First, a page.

The apostolic and charitable life receives its content, coherence and dynamism from communion with Christ. From their experience of his life-giving presence, the strength and conviction of the proclamation that creates communion with God and with the Church will be poured also onto the Friars Minor. The Apostle John reminds us of this: “We declare to you that which we have seen and heard so that you also may be in communion with us; and truly our communion is with the Father and with his Son Jesus Christ” (1Jn 1,3).

7. Most Reverend Father, I encourage this Fraternity to tackle the work of the Chapter with the evangelical style that animated St Francis and pray that the Lord will abundantly pour forth his Holy Spirit on every capitular. I entrust the reflections of these days to Mary Immaculate that she who is the Mother and Queen of the Minors may help each friar to proclaim the marvels that the Lord is accomplishing in the world and stimulate your entire order to respond to the call of Christ with renewed dedication.

I accompany these my sentiments with a special Apostolic Blessing, which I impart on you, on the Fathers Capitular and on all the Friars Minor scattered throughout the world.

From the Vatican, 5 May 1997.







5 May 1997

Your Excellency,

I am pleased to welcome you to the Vatican and to accept the Letters of Credence by which you are appointed Ambassador Extraordinary and Plenipotentiary of the Islamic Republic of Iran to the Holy See. With gratitude for your President's greetings, I warmly reciprocate with the assurance of my prayers to Almighty God for the Iranian people and for their peace and well-being.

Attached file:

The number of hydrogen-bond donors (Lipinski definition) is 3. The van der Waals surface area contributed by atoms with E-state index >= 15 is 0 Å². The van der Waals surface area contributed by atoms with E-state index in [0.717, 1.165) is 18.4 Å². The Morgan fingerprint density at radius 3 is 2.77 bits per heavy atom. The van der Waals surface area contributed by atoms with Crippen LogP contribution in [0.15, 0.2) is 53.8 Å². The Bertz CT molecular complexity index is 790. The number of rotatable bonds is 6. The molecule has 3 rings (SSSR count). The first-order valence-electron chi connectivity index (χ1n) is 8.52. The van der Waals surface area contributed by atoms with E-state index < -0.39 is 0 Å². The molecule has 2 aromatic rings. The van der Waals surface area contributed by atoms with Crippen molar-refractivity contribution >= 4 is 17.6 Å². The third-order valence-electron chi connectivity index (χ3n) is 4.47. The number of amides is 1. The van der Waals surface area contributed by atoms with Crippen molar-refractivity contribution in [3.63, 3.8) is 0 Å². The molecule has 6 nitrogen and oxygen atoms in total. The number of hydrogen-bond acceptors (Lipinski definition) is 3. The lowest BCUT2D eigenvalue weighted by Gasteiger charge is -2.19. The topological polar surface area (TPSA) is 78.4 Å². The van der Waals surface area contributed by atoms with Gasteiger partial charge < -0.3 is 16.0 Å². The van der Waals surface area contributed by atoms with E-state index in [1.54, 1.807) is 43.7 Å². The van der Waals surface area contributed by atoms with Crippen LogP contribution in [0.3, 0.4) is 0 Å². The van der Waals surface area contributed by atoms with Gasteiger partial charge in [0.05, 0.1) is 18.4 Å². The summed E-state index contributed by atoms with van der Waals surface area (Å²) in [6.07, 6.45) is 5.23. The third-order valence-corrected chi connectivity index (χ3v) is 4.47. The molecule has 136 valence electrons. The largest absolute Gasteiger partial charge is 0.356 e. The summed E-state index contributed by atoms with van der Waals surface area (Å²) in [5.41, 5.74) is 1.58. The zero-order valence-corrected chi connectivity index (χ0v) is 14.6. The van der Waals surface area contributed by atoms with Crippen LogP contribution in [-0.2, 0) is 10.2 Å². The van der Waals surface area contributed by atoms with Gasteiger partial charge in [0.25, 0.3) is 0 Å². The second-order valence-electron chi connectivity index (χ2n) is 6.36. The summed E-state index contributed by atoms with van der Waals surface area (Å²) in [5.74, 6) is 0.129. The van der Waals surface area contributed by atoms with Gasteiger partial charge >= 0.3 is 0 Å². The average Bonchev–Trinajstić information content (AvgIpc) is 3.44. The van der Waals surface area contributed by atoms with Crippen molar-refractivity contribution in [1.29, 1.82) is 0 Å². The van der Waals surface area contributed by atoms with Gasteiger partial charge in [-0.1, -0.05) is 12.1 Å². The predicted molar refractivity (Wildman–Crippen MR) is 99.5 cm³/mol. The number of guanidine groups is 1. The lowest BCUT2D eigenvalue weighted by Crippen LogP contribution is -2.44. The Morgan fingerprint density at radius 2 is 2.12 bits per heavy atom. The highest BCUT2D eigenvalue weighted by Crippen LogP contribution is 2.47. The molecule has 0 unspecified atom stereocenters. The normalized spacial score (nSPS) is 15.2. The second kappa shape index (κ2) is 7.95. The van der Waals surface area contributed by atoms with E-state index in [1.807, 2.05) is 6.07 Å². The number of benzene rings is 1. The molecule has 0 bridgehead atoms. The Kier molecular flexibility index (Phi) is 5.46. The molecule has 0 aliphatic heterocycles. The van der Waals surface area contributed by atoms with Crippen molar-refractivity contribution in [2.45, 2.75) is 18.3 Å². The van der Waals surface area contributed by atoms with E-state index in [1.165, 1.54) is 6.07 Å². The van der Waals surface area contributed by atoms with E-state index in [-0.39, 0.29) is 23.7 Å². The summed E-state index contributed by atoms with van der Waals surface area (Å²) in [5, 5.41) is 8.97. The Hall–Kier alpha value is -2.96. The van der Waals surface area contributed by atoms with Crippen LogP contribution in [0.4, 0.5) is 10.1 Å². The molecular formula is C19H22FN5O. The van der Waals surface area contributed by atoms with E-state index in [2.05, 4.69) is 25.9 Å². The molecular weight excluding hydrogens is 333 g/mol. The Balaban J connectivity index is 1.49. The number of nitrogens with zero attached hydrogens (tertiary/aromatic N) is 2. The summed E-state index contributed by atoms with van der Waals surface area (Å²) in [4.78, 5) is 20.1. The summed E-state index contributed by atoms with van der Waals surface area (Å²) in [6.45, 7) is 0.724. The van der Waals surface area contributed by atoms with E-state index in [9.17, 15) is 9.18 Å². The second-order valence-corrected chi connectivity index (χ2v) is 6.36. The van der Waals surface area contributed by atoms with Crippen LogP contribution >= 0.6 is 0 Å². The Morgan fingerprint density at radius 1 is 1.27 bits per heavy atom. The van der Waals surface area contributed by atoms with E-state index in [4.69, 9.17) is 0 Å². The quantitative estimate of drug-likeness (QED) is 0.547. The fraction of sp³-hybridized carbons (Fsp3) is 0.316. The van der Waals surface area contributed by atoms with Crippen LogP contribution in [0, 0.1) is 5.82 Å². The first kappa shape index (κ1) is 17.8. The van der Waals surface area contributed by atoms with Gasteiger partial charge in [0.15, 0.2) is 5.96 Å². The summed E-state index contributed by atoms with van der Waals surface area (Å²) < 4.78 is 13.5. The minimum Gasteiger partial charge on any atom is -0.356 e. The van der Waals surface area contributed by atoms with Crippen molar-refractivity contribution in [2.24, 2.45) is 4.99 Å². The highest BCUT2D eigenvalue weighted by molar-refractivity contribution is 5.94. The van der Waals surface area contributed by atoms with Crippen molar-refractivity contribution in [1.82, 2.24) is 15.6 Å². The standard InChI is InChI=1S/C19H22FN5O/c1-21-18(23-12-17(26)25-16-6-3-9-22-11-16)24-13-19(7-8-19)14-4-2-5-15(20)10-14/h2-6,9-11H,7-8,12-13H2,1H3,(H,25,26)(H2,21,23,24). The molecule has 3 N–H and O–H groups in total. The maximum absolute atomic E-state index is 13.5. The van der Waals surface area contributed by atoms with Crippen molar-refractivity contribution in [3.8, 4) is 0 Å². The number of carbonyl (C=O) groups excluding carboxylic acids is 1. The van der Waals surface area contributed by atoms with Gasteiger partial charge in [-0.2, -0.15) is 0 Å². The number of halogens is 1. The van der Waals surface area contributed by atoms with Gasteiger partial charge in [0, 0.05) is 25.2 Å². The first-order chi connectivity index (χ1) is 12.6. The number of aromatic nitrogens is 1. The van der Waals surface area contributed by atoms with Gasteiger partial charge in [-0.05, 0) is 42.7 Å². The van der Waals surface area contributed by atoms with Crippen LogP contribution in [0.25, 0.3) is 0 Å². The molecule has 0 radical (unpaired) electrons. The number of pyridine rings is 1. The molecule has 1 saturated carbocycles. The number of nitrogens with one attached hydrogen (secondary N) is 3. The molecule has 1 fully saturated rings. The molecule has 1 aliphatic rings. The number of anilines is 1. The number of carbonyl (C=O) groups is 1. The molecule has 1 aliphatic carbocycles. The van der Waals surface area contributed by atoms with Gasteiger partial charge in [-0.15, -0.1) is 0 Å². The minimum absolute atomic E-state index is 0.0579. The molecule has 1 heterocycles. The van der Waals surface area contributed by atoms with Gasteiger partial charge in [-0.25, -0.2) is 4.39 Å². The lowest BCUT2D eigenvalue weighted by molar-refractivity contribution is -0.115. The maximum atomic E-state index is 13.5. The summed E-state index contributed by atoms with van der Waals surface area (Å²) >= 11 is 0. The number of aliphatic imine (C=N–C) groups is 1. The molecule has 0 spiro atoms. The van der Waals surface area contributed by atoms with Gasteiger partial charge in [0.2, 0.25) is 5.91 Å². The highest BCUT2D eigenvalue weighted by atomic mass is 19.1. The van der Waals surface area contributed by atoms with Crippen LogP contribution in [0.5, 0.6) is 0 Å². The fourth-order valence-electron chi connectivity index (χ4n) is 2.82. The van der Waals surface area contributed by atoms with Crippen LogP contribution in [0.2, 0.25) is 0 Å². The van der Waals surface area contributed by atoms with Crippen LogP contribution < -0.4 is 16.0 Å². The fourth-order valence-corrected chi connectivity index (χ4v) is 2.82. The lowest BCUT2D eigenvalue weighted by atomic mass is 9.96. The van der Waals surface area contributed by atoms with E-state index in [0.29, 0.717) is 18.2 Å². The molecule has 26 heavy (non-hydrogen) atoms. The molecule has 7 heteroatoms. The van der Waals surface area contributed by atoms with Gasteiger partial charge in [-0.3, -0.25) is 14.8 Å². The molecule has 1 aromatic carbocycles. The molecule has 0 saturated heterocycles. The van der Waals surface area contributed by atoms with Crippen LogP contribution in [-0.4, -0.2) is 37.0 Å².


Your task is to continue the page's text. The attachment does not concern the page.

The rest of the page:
Your presence here today testifies to the formal ties which exist between the Islamic Republic of Iran and the Holy See and to our willingness to cooperate in matters of bilateral and multilateral interest. Diplomatic relations between the various States and the Holy See are clearly unique insofar as the Holy See, while enjoying age-old recognition in the community of nations and engaging in diplomacy in accordance with international law, has characteristics all its own. Its diplomatic activity reflects this difference, which determines the way in which it approaches questions of both national and international concern. The Pope, as Successor of the Apostle Peter and head of the universal Church, is called to confirm his brothers and sisters in the faith, and to strengthen the religious life of Catholics in every part of the world. It is not surprising therefore that the Holy See, relying on the friendship and cooperation of the countries in which the members of the Church live, follows with close interest their conditions of life and the role they play in society at large.